Let’s get one thing out of the way: The data was not, as Jack Welch suggested in a now-infamous tweet, manipulated. The Bureau of Labor Statistics is set up to ensure the White House has no ability to influence it. As labor economist Betsey Stevenson wrote, “anyone who thinks that political folks can manipulate the unemployment data are completely ignorant of how the BLS works and how the data are compiled.” Plus, if the White House somehow was manipulating the data, don’t you think they would have made the payroll number look a bit better than 114,000? No one would have batted an eye at 160,000.

The fact is that there’s not much that needs to be explained here. We’ve seen drops like this — and even drops bigger than this — before. Between July and August the unemployment rate dropped from 8.3 percent to 8.1 percent — two-tenths of one percent. November-December of 2011 also saw a .2 percent drop. November-December of 2010 saw a .4 percent drop. This isn’t some incredible aberration. The fact that the unemployment rate broke under the psychologically important 8 percent line is making this number feel bigger to people than it really is.

Wonkblog posted this chart soon after the numbers were released.

 

The explanation

…the unemployment rate is a function of two things: the number of people
employed, and the number of people in the labor force. But the proportion of
people in the labor force actually went up, suggesting the fall in the
unemployment rate reflects a real improvement, rather than people stopping their
work search…

The Bureau of Labor Statistics looks at the unemployment rate in several ways as Klein explains.

Which leads to another argument: That U6, the broadest measure of labor-market pain, didn’t move, which should make us skeptical of the fact that U3, the normal unemployment rate, did move. That’s just misunderstanding what U6 is.

U6 is not an unemployment measure. It includes part-time workers who want full-time work. So it doesn’t count the increase in part-time work. But every measure of actual unemployment — U1, U2, U3, U4, and U5 — went down. You can see them all here. Again, there’s no mystery.

Klein concludes

This is an encouraging report. What it tells us is that the labor market has been a bit better over the last few months than we thought, and that the recovery hasn’t slowed in the ways we feared. What the response to it tells us is that the election is driving people a little bit crazy.

You can see more charts by clicking the various links.

Slick Willard

Mitt Romney shook his etch-a-sketch again last night.  My husband says we should call him Slick Willard.

Right after the debate ended last night I predicted that as badly as the President did last night that the fact checkers would find that Mitt made more misstatements of fact than the President.  That at least is happening.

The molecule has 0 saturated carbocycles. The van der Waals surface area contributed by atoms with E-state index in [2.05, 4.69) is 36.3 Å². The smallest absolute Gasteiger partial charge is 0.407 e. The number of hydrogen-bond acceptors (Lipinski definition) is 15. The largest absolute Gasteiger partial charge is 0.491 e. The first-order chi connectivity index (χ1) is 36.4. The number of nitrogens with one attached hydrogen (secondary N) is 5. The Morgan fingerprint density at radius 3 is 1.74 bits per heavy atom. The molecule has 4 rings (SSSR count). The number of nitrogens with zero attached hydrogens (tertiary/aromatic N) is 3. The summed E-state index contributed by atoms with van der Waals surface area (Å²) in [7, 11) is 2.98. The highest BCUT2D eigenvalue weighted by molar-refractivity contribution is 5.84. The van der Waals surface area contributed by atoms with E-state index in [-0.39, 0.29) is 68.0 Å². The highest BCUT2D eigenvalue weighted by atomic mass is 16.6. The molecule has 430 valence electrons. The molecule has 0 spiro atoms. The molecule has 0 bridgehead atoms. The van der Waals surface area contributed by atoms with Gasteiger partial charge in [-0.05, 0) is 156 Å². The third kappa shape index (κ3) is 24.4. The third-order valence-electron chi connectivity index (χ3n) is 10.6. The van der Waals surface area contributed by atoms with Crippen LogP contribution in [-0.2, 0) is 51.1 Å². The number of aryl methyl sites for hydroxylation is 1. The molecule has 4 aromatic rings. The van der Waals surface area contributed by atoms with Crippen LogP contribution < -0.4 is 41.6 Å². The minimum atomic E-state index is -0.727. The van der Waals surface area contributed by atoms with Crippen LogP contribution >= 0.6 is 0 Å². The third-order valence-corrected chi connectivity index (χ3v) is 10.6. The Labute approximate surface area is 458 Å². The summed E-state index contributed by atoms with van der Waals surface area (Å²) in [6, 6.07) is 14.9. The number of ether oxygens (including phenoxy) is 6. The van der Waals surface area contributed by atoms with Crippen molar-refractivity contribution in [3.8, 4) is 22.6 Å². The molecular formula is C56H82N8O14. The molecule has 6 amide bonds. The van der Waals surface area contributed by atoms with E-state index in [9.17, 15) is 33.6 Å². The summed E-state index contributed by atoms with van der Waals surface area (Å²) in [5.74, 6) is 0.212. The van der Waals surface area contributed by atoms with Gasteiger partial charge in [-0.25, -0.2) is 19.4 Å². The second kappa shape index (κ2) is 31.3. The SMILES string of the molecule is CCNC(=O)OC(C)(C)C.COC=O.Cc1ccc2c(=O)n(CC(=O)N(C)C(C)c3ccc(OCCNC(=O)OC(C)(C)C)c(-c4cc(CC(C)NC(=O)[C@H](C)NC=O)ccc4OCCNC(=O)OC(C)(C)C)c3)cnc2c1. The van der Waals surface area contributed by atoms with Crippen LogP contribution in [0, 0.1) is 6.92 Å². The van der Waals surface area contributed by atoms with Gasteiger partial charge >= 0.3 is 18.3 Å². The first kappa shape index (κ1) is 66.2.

The Daily Kos posted this list

The results of Wednesday night’s first presidential debate are in and it’s official: Mitt Romney won round one. He was aggressive, he was decisive, he delivered. Of course he also lied through his teeth for most of the debate.

Romney lied:

  • When he claimed that “pre-existing conditions are covered under my plan.” They’re not.
  • When he said that President Obama had “cut Medicare by $716 billion to pay for Obamacare.” Obama didn’t.
  • When he denied proposing a $5 trillion tax cut. He did.
  • When he said President Obama had “added almost as much to the federal debt as all the prior presidents combined.” Not even close.
  • When he resurrected “death panels.” That was called “one of the biggest whoppers of the night.”
  • When he stated that half the green energy companies given stimulus funds had failed. Only if three out of nearly three dozen is half.

Stay tuned. These just scratch the surface.

And Jackie Calmes wrote this in the New York Times

To viewers of the first presidential debate who knew Mitt Romney only from the Republican primary season or Democratic advertising, the man on the stage on Wednesday night must have sounded surprisingly moderate.

Tax cuts under a President Romney? On the whole, really wouldn’t be any. Government regulation? Good for business. President Obama’s education policies? Lots to like there. Mr. Obama’s health care plan? Would keep some of its key provisions.

Republicans are reveling in the instant analysis that Mr. Romney outscored Mr. Obama on Wednesday night, largely on style points for aggressiveness.

Yet many conservatives, who have long viewed Mr. Romney’s ideological commitment with some skepticism, might have been less than thrilled with his tone. Mr. Romney, in front of a national television audience, took the opportunity to present himself as a reasonable pragmatist who was willing to work across the aisle as governor of Massachusetts — risking criticism that this was another “Etch-A-Sketch” moment for him, potentially reviving accusations that he is a flip-flopper.